The latest disruptions bring the total number of South African coal miners affected by labor strikes to four, as the trend appears to snowball discontent in the industry and mar the country’s image overseas.
SA Coal Mining issued a statement to shareholders yesterday acknowledging operations at its Umlabu underground in the Mpumalanga province had been disrupted due to a wage dispute strike by the National Union of Mineworkers.
The company said management was continuing to engage with the affected parties and aimed to resolve the situation “as soon as possible.”
The Umlabu strike coincides with a report from the miner that losses incurred from softening global market prices and a failed water use license application could necessitate the retrenchment of 64 employees.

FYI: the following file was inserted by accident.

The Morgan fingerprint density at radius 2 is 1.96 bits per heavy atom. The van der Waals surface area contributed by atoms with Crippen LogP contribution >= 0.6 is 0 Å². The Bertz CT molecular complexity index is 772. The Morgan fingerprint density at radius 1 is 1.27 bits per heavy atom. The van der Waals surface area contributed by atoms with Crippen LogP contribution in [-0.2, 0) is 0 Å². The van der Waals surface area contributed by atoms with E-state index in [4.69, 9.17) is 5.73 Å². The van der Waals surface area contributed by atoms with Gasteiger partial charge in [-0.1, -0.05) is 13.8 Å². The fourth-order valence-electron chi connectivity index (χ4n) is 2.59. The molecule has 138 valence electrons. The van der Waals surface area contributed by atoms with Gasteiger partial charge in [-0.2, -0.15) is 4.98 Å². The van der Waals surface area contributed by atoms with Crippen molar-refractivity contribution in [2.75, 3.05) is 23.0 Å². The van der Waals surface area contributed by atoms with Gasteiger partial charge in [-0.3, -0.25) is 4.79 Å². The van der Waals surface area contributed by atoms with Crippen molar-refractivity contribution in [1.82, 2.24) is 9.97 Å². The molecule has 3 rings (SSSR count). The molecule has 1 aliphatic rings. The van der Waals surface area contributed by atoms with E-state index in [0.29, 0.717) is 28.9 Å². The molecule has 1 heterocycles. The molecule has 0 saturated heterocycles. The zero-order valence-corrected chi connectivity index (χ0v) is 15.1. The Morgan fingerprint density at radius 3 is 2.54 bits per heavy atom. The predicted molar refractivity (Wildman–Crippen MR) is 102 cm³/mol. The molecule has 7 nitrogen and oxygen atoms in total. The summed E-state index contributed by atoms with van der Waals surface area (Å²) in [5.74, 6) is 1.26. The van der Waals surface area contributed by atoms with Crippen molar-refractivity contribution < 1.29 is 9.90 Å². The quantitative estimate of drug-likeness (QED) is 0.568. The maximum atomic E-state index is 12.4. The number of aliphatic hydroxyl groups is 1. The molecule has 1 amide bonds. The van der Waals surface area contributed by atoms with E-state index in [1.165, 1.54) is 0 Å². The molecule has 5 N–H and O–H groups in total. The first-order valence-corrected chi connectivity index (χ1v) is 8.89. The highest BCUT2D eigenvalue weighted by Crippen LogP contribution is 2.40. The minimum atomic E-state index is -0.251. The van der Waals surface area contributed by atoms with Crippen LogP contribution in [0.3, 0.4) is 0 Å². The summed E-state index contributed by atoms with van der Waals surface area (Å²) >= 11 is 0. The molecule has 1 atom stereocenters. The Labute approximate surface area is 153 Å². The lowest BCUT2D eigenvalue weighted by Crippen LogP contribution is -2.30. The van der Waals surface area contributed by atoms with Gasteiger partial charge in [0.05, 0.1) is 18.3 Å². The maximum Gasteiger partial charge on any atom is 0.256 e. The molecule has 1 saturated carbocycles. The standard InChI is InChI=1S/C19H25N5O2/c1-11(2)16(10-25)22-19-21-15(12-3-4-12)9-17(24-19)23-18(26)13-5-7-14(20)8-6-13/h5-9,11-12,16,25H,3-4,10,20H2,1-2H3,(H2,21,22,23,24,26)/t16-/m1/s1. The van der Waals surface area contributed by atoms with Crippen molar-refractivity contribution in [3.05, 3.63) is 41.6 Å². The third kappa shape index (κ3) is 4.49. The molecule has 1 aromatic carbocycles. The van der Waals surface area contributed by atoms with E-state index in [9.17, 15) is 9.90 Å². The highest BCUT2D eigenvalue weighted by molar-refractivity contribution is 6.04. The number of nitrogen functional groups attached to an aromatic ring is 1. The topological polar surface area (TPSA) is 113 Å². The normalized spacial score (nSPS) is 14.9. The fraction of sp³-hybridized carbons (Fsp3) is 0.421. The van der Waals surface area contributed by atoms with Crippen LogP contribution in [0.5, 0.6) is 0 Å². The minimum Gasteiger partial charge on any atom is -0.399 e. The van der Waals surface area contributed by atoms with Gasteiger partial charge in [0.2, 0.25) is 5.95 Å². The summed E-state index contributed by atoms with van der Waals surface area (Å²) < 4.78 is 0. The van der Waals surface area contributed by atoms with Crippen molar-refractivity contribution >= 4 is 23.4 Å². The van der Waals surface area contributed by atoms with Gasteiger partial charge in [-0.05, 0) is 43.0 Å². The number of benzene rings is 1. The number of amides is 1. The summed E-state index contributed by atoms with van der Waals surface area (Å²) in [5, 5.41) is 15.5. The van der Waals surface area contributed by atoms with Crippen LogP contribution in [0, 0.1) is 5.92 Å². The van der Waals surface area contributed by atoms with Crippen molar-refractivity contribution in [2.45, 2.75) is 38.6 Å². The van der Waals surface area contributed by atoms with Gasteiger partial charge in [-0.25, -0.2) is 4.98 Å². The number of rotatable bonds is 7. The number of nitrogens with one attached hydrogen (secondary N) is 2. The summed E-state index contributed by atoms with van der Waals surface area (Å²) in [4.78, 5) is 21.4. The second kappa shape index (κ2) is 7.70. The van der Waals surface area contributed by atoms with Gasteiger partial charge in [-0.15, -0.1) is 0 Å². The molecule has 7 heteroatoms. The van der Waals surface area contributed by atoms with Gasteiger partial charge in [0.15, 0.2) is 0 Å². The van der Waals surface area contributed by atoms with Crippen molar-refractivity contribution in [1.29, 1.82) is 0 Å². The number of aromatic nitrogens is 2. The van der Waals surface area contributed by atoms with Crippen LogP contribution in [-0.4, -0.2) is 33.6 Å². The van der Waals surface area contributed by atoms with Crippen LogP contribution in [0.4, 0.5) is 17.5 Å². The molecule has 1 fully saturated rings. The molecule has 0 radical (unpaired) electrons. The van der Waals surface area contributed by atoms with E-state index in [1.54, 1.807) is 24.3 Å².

Work also continues to be suspended at Toronto-based Forbes’ Magdalena and Aviemore mines after nearly 1000 employees began striking last week.
The work stoppage at the KwaZulu-Natal province mines has reportedly persisted, after union members rejected a wage increase proposal by Forbes earlier this week.
South Africa’s Eyewitness News said the mineworkers’ union turned down Forbes’ offer of an 8% increase on monthly wages of R4000 ($US457).
A wage hike of R3000 has been demanded.
Other disruptions in the South African coal scene since wage disputes began sweeping the country in September have included a brief standoff with workers at Coal of Africa’s Mooiplaats mine in Mpumalanga, and contractors’ strike at Tendele Coal’s Somkhele anthracite mine.